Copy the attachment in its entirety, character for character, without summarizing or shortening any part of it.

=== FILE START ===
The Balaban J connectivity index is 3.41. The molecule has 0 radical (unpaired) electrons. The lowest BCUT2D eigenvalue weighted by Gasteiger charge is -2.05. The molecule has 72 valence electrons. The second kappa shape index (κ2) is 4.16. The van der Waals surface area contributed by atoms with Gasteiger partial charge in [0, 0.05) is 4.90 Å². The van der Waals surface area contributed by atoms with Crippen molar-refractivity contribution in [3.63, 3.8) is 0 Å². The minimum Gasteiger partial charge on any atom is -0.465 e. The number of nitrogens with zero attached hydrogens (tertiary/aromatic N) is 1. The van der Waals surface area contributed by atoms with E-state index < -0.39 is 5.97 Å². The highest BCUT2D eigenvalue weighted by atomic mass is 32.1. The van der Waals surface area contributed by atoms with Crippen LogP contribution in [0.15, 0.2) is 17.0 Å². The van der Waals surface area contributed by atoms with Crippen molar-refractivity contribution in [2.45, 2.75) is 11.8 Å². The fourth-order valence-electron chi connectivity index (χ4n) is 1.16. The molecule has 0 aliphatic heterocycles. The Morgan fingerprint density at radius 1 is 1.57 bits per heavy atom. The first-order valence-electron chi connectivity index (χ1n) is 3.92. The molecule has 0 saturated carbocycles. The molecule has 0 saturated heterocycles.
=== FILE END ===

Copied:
The Balaban J connectivity index is 3.41. The molecule has 0 radical (unpaired) electrons. The lowest BCUT2D eigenvalue weighted by Gasteiger charge is -2.05. The molecule has 72 valence electrons. The second kappa shape index (κ2) is 4.16. The van der Waals surface area contributed by atoms with Gasteiger partial charge in [0, 0.05) is 4.90 Å². The van der Waals surface area contributed by atoms with Crippen molar-refractivity contribution in [3.63, 3.8) is 0 Å². The minimum Gasteiger partial charge on any atom is -0.465 e. The number of nitrogens with zero attached hydrogens (tertiary/aromatic N) is 1. The van der Waals surface area contributed by atoms with E-state index < -0.39 is 5.97 Å². The highest BCUT2D eigenvalue weighted by atomic mass is 32.1. The van der Waals surface area contributed by atoms with Crippen LogP contribution in [0.15, 0.2) is 17.0 Å². The van der Waals surface area contributed by atoms with Crippen molar-refractivity contribution in [2.45, 2.75) is 11.8 Å². The fourth-order valence-electron chi connectivity index (χ4n) is 1.16. The molecule has 0 aliphatic heterocycles. The Morgan fingerprint density at radius 1 is 1.57 bits per heavy atom. The first-order valence-electron chi connectivity index (χ1n) is 3.92. The molecule has 0 saturated carbocycles. The molecule has 0 saturated heterocycles.